Chris develops WAVEWATCH and nearshore wave model configurations in support of Met Office operational marine forecast services.
Chris's main role since early 2008 has been the implementation of the 3rd generation WAVEWATCH III® model as a replacement for the Met Office's long standing second generation wave model. Since late 2009, this model has run at the core of the Met Office's operational wave forecasting system.
Recent activities include:
- Work on improved spectral partitioning techniques in an attempt to provide clearer and more intuitive wind-sea and swell fields to forecasters and customers.
- Development of automatic sub-grid cell blocking grid generation.
- Investigation of Garden Sprinkler Effect alleviation of a second order advection scheme that has been added to the Met Office's WAVEWATCH III ®implementation.
In a drive to bring Met Office wave modelling closer to the coast (where the complexities of shallow water physics, tides and complex bathymetries have to be accounted for), Chris is now focusing on the development of Met Office nearshore wave modelling capabilities. This will include sensitivity testing regional configurations of WAVEWATCH III® in macrotidal shelf seas and coastal regions around the UK; comparing available model codes for application to the nearshore environment, and a complete re-development of the current rapid deployment nearshore and surf zone modelling system used at the Met Office.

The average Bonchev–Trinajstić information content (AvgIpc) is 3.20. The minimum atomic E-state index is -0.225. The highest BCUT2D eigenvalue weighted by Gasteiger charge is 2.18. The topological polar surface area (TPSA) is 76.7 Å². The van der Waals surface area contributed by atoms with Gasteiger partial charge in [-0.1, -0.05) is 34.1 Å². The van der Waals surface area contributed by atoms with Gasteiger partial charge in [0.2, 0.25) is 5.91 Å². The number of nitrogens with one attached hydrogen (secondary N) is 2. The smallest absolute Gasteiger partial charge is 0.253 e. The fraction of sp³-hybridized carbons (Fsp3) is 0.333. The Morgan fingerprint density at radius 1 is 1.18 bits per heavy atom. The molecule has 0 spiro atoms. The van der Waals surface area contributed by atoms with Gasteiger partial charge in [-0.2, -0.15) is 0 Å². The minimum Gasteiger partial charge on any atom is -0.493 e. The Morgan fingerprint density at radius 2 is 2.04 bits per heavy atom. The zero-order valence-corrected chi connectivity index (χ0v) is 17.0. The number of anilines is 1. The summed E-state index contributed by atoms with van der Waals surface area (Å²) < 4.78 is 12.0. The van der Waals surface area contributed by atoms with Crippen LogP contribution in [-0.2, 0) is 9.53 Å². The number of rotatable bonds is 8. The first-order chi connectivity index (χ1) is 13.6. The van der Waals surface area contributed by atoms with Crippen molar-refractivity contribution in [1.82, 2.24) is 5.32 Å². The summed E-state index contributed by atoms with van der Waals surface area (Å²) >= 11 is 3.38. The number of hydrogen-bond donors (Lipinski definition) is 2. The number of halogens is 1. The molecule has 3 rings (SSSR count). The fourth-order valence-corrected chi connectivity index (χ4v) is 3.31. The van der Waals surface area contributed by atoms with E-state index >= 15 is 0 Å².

Chris has been a member of the Ocean Waves team since October 2007 and is the current system owner for the wave model. Before that, Chris worked in the Post Processing team where he developed a 'Shading and Skyview' scheme in MORST to parameterise incoming shortwave and outgoing longwave radiation.
Before joining the Met Office, Chris studied a BSc in Ocean Science at Plymouth University and after graduation was employed as a research assistant working on the development and deployment of an in situ Submersible Particle Tracking Velocimetry system. This system utilised novel video techniques to track particles in a 3D volume to identify and quantify small scale coherent turbulent structures in the bottom boundary layer of the coastal ocean.